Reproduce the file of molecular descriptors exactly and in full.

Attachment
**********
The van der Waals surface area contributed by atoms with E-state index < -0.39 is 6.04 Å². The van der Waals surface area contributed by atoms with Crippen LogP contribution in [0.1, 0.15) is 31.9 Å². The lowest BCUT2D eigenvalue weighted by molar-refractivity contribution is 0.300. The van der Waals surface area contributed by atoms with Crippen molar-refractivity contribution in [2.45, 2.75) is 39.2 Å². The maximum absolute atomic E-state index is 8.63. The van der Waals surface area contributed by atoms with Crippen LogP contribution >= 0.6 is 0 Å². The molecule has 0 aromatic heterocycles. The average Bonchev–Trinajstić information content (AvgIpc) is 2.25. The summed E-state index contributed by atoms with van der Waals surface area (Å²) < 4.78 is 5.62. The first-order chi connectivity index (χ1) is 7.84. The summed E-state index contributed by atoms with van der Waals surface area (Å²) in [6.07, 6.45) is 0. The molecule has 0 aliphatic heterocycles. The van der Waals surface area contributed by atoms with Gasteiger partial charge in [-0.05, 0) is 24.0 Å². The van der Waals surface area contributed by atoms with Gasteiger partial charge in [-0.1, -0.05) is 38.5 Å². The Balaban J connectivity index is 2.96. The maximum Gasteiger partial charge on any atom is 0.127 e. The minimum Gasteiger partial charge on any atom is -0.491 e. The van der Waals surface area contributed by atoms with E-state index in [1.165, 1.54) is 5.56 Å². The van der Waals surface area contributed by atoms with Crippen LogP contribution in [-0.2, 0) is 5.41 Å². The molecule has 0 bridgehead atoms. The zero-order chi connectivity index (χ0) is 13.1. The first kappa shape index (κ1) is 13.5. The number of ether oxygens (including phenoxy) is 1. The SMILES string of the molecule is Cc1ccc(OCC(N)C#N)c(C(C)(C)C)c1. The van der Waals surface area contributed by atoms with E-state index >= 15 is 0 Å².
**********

The van der Waals surface area contributed by atoms with E-state index < -0.39 is 6.04 Å². The van der Waals surface area contributed by atoms with Crippen LogP contribution in [0.1, 0.15) is 31.9 Å². The lowest BCUT2D eigenvalue weighted by molar-refractivity contribution is 0.300. The van der Waals surface area contributed by atoms with Crippen molar-refractivity contribution in [2.45, 2.75) is 39.2 Å². The maximum absolute atomic E-state index is 8.63. The van der Waals surface area contributed by atoms with Crippen LogP contribution >= 0.6 is 0 Å². The molecule has 0 aromatic heterocycles. The average Bonchev–Trinajstić information content (AvgIpc) is 2.25. The summed E-state index contributed by atoms with van der Waals surface area (Å²) < 4.78 is 5.62. The first-order chi connectivity index (χ1) is 7.84. The summed E-state index contributed by atoms with van der Waals surface area (Å²) in [6.07, 6.45) is 0. The molecule has 0 aliphatic heterocycles. The van der Waals surface area contributed by atoms with Gasteiger partial charge in [-0.05, 0) is 24.0 Å². The van der Waals surface area contributed by atoms with Gasteiger partial charge in [-0.1, -0.05) is 38.5 Å². The Balaban J connectivity index is 2.96. The maximum Gasteiger partial charge on any atom is 0.127 e. The minimum Gasteiger partial charge on any atom is -0.491 e. The van der Waals surface area contributed by atoms with E-state index in [1.165, 1.54) is 5.56 Å². The van der Waals surface area contributed by atoms with Crippen LogP contribution in [-0.2, 0) is 5.41 Å². The molecule has 0 bridgehead atoms. The zero-order chi connectivity index (χ0) is 13.1. The first kappa shape index (κ1) is 13.5. The number of ether oxygens (including phenoxy) is 1. The SMILES string of the molecule is Cc1ccc(OCC(N)C#N)c(C(C)(C)C)c1. The van der Waals surface area contributed by atoms with E-state index >= 15 is 0 Å².